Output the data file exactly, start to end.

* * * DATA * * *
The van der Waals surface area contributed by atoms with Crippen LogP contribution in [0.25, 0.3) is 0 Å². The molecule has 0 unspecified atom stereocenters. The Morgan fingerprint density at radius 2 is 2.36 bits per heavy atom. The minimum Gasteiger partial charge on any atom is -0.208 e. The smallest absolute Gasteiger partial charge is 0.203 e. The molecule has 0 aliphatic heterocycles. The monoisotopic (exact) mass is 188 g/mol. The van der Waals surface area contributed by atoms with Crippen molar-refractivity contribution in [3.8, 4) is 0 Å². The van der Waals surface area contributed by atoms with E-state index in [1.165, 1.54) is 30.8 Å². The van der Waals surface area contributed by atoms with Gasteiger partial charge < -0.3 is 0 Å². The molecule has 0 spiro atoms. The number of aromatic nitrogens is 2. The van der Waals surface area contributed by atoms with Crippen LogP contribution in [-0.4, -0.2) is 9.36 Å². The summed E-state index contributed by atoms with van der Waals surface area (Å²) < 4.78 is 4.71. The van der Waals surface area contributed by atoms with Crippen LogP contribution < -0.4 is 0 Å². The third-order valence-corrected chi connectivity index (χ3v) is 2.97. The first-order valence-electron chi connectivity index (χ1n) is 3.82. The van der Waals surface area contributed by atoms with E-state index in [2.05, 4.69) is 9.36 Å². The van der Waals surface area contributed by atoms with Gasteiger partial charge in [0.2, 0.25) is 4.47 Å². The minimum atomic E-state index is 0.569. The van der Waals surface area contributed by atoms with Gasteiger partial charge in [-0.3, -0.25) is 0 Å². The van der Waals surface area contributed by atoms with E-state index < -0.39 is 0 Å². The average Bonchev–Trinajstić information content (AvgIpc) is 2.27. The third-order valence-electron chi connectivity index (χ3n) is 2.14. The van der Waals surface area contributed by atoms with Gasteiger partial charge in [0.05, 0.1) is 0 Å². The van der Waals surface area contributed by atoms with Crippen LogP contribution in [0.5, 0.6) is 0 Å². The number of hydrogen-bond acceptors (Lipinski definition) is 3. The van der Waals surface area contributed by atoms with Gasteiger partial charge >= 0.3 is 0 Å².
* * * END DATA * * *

The van der Waals surface area contributed by atoms with Crippen LogP contribution in [0.25, 0.3) is 0 Å². The molecule has 0 unspecified atom stereocenters. The Morgan fingerprint density at radius 2 is 2.36 bits per heavy atom. The minimum Gasteiger partial charge on any atom is -0.208 e. The smallest absolute Gasteiger partial charge is 0.203 e. The molecule has 0 aliphatic heterocycles. The monoisotopic (exact) mass is 188 g/mol. The van der Waals surface area contributed by atoms with Crippen molar-refractivity contribution in [3.8, 4) is 0 Å². The van der Waals surface area contributed by atoms with E-state index in [1.165, 1.54) is 30.8 Å². The van der Waals surface area contributed by atoms with Gasteiger partial charge < -0.3 is 0 Å². The molecule has 0 spiro atoms. The number of aromatic nitrogens is 2. The van der Waals surface area contributed by atoms with Crippen LogP contribution in [-0.4, -0.2) is 9.36 Å². The summed E-state index contributed by atoms with van der Waals surface area (Å²) < 4.78 is 4.71. The van der Waals surface area contributed by atoms with Crippen LogP contribution < -0.4 is 0 Å². The third-order valence-corrected chi connectivity index (χ3v) is 2.97. The first-order valence-electron chi connectivity index (χ1n) is 3.82. The van der Waals surface area contributed by atoms with E-state index in [2.05, 4.69) is 9.36 Å². The van der Waals surface area contributed by atoms with Gasteiger partial charge in [0.2, 0.25) is 4.47 Å². The minimum atomic E-state index is 0.569. The van der Waals surface area contributed by atoms with Gasteiger partial charge in [-0.3, -0.25) is 0 Å². The van der Waals surface area contributed by atoms with E-state index < -0.39 is 0 Å². The average Bonchev–Trinajstić information content (AvgIpc) is 2.27. The third-order valence-electron chi connectivity index (χ3n) is 2.14. The van der Waals surface area contributed by atoms with Gasteiger partial charge in [0.05, 0.1) is 0 Å². The van der Waals surface area contributed by atoms with Crippen LogP contribution in [0.5, 0.6) is 0 Å². The number of hydrogen-bond acceptors (Lipinski definition) is 3. The van der Waals surface area contributed by atoms with Gasteiger partial charge >= 0.3 is 0 Å².